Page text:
When you are a facilitator of change and positive things happen, remember that no one will be patting you on the back or congratulating you. Only you will recognize what happened and how special it really is. Enjoy the moment, watch others take the credit, and be happy that you made things better. It is the feeling inside that matters most; knowing you helped others succeed. But watch out for those who always seek the credit as they are the ones who will hold the organization back.
What would I change about my career, company or industry? The conundrum is that throughout my career I’ve really been an advocate and agent of change. Every day when I walk into work, it’s all about how we can bring about change in a measured, strategic, and practical way, whether it’s developing transformative solutions to help customers adapt, grow, and succeed, helping commercial printers identify new sources of revenue growth, or re-architecting processes that no longer serve our goals or our customers’ interests. Tomorrow’s winners are not gazing in their rear view mirrors. They’re looking ahead, embracing change, breaking the mold, and incorporating continuous learning and improvement into their company visions.
Q: What is the greatest challenge facing the industry right now?
A: I could start out with the obvious challenges—the ones that the pundits, analysts, user groups, and blogs wrestle with every day—industry consolidation and competition, declining volumes, rising postal rates, print suppression, electronic substitution of print, the economy—there is no shortage of challenges. While I’m not downplaying any of these issues, there are bright spots, especially for digital print, where page volumes are projected to grow at a rate of 11% through 2014.
What I see as the bigger challenge is the need to create a greater sense of community. I don’t think the industry as a whole recognizes the real power of working together vs. working independently. We have a lot of opportunity here. For example, a number of vendors are building devices based on proprietary standards that don’t enable customers to grow—the technology is limiting by nature. It’s a sort of technological protectionism that I think, in the end, will backfire. The future’s about openness, collaboration, and working together.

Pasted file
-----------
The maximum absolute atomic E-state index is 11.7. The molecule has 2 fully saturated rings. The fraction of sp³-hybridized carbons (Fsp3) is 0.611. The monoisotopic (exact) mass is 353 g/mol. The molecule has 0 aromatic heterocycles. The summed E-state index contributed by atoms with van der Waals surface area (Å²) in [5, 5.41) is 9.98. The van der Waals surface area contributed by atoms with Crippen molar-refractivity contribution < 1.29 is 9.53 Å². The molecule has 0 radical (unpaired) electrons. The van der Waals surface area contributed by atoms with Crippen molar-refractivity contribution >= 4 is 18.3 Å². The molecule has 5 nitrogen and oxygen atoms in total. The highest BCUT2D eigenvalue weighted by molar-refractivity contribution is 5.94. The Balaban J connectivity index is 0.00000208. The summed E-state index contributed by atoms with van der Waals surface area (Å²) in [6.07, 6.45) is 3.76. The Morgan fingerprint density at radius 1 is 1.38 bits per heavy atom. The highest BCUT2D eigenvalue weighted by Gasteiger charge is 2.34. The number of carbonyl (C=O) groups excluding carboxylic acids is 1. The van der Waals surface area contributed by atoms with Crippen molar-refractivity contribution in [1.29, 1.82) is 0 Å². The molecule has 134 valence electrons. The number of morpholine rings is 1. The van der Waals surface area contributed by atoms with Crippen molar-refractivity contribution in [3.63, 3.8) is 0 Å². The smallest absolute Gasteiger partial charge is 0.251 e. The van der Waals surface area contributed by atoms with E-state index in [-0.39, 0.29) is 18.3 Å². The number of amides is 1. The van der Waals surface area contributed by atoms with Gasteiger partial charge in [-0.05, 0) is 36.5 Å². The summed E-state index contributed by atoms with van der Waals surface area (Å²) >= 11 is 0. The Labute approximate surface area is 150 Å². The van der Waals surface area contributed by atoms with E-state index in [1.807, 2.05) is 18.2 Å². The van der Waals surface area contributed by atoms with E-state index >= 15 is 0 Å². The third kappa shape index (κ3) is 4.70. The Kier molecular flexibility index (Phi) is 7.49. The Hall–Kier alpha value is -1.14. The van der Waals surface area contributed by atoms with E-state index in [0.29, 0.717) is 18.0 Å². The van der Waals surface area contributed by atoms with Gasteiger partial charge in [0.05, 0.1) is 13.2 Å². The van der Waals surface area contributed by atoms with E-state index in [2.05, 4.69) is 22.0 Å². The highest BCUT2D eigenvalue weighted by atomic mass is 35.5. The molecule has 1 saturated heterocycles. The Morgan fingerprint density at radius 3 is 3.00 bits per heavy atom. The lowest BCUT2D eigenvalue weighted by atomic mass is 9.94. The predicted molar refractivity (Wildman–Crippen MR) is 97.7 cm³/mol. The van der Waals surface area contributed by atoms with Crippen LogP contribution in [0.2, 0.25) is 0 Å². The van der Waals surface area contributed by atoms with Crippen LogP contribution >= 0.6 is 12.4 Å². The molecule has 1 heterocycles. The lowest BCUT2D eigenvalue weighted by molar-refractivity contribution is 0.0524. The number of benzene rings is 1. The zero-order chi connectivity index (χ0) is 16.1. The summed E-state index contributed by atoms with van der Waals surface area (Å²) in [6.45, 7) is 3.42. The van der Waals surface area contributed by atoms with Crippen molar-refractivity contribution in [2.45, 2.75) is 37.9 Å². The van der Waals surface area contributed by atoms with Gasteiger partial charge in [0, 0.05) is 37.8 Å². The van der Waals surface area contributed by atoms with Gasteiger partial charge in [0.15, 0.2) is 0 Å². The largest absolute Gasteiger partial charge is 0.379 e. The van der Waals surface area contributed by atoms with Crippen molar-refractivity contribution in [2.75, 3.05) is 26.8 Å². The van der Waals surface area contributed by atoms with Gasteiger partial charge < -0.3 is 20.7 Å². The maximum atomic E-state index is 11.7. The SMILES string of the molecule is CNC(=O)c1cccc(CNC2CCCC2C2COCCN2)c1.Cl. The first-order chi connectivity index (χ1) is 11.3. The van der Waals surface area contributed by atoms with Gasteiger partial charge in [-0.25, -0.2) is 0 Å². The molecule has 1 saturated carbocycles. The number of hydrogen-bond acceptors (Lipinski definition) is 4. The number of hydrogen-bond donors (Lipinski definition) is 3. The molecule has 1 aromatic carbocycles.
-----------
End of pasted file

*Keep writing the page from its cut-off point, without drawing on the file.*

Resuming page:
Also, there’s been a lot of discussion around Graph Expo with vendors. Should it be a competitive arena where vendors are like gladiators fighting for industry supremacy? Or should we approach Graph Expo as an opportunity to celebrate the industry and our achievements; to exchange ideas and experiences that help customers grow? I contend that isolationist mentalities keep us from moving the industry forward. We’re all struggling with the same issues—cyclical challenges stemming from a sluggish economy and structural changes that are diminishing print demand. Success comes from sharing and collaborating. We need to rally together to form a community of vendors and print providers who are willing to work together and succeed as a whole. Graph Expo is not about any one company or individual and I feel sorry for the companies that simply do not understand this.
Q? What do you consider the greatest asset for the industry right now?
A: You may be surprised to discover that I view Web-based technology as the industry’s greatest asset. I know this might seem like a contrarian view, especially to those who view the Web as print’s greatest rival. Certainly, evidence shows that digital marketing is growing at the expense of traditional marketing methods like direct mail. However, TV didn’t signal the end of radio or motion pictures, and the Internet will likely not be the death of print. For those who see the Internet as an opportunity, that’s exactly what the experience will be.
Look at what Web-to-print technologies are doing for commercial printers and corporate print buyers. Suddenly it’s possible to place orders online, to upload files, proof jobs, and track job status via the Web. This saves customers time and money and results in a higher level of customer service. Look at how print providers can promote their businesses online and expand their offerings to include services like PDF file conversion.